• I do like this feisty response. How important it is to teach our children and grandchildren to connect with nature. Those beautiful words will not die if we do. Hopefully!

  3. Very sad that the kids using their junior dictionary won’t get such lovely words and images. They better keep them in the “grown up” dictionary!

  4. Tracy WB

    This is so profoundly sad. This primary teacher objects.

  5. Oh Malcolm, This is painfully beautiful. I feel the loss in communication every day. At least once a week my husband or girls will tell me as I recount a story out loud, “No one uses that word anymore!” I grew up like an Annie Dillard in the lovely Virginia valley between the Blue Ridge. The words of nature are particularly dear to me.

  6. No need for “willow”? Good grief: what does the OUP think they make bats out of nowadays? Carbon-fibre?

  7. I grew up with a garden that backed onto a National Trust estate, full of woods, paths and caves. I watched (rather enviously) as my neighbours tore about the field on ponies. I devoured horse books and savoured the adventures and companionship you could have with an equine companion. I went to London, forgot about fields and hooves and flying manes, until one day when I saw a person in jodhpurs on the Tube. I was mesmerised. 25 years have passed and although I still live in the Big Smoke, I have had horses in my life every day. Riding a horse amplifies your senses – the changed shape of a puddle from one day to the next, the shadow of a cloud passing across a hill, the scent of spring or the emerging buds on a tree. They hear what you cannot – the rustle of small creatures in the hedgerow, the faraway shout of a lone dog-walker. These simple things tell you that you’re alive – and these are what I want words for. Not for celebrity, or MP3.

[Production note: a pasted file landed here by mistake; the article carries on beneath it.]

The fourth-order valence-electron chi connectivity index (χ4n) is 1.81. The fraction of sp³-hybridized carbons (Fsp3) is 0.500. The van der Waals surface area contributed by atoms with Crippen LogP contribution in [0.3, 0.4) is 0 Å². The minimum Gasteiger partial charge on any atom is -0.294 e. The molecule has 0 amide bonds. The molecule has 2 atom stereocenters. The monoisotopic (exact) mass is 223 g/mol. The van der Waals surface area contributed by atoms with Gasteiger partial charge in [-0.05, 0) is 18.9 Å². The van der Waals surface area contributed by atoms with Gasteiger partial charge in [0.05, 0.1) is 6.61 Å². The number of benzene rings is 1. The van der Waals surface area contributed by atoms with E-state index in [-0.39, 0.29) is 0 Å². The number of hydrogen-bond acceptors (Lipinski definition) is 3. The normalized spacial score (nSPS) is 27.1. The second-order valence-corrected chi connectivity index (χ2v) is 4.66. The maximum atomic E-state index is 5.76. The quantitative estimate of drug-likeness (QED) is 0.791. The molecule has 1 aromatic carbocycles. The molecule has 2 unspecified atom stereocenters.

8. Oh – I meant to say thank you for this post, Malcolm! Got carried away there.

  9. This is very disturbing. I had no idea this was happening.

  10. sara rice

    take heart, my cherished word-cherishing friends. Our children and we ourselves are on -and on and on- tablets and I-phones and whatever will come next. and here, there is space for words, old, new, and those to come! Surely our publishing treasure troves are securing old and new words on-line also (I could Google it and find out!). My preference always is for pages between my fingers. Yet, book bindings are finite. Lets act to insure our children’s schools and homes are eqipped and on-line–and that we adventure with our kids and grands to speak and experience these beloved words! ‘Buttercups’ forever!